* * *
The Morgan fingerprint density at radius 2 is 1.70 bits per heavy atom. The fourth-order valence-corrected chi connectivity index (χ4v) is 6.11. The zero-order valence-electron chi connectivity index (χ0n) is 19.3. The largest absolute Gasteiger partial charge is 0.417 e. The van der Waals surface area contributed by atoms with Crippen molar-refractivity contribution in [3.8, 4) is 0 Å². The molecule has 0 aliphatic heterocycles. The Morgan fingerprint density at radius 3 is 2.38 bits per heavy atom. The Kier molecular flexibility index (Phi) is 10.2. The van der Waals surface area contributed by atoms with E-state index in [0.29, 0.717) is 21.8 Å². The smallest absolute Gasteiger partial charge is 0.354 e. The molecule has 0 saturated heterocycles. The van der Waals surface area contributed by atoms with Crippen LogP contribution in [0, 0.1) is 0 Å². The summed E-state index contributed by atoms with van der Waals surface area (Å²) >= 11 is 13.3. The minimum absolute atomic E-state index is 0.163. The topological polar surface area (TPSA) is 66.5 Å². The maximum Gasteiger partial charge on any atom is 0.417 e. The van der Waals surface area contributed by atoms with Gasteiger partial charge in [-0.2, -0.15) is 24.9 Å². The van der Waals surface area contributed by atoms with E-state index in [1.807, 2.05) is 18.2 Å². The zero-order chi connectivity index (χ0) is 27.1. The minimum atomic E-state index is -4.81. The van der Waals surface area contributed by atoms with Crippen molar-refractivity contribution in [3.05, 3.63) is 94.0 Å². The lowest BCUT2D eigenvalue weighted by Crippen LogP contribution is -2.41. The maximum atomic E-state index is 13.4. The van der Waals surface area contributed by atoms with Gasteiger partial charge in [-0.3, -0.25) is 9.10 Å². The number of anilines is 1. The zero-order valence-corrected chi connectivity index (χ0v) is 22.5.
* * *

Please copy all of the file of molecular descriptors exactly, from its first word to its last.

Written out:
The Morgan fingerprint density at radius 2 is 1.70 bits per heavy atom. The fourth-order valence-corrected chi connectivity index (χ4v) is 6.11. The zero-order valence-electron chi connectivity index (χ0n) is 19.3. The largest absolute Gasteiger partial charge is 0.417 e. The van der Waals surface area contributed by atoms with Crippen molar-refractivity contribution in [3.8, 4) is 0 Å². The molecule has 0 aliphatic heterocycles. The Morgan fingerprint density at radius 3 is 2.38 bits per heavy atom. The Kier molecular flexibility index (Phi) is 10.2. The van der Waals surface area contributed by atoms with E-state index in [0.29, 0.717) is 21.8 Å². The smallest absolute Gasteiger partial charge is 0.354 e. The molecule has 0 saturated heterocycles. The van der Waals surface area contributed by atoms with Crippen LogP contribution in [0, 0.1) is 0 Å². The summed E-state index contributed by atoms with van der Waals surface area (Å²) >= 11 is 13.3. The minimum absolute atomic E-state index is 0.163. The topological polar surface area (TPSA) is 66.5 Å². The maximum Gasteiger partial charge on any atom is 0.417 e. The van der Waals surface area contributed by atoms with Gasteiger partial charge in [-0.2, -0.15) is 24.9 Å². The van der Waals surface area contributed by atoms with E-state index in [1.807, 2.05) is 18.2 Å². The zero-order chi connectivity index (χ0) is 27.1. The minimum atomic E-state index is -4.81. The van der Waals surface area contributed by atoms with Crippen molar-refractivity contribution in [3.05, 3.63) is 94.0 Å². The lowest BCUT2D eigenvalue weighted by Crippen LogP contribution is -2.41. The maximum atomic E-state index is 13.4. The van der Waals surface area contributed by atoms with Gasteiger partial charge in [-0.3, -0.25) is 9.10 Å². The number of anilines is 1. The zero-order valence-corrected chi connectivity index (χ0v) is 22.5.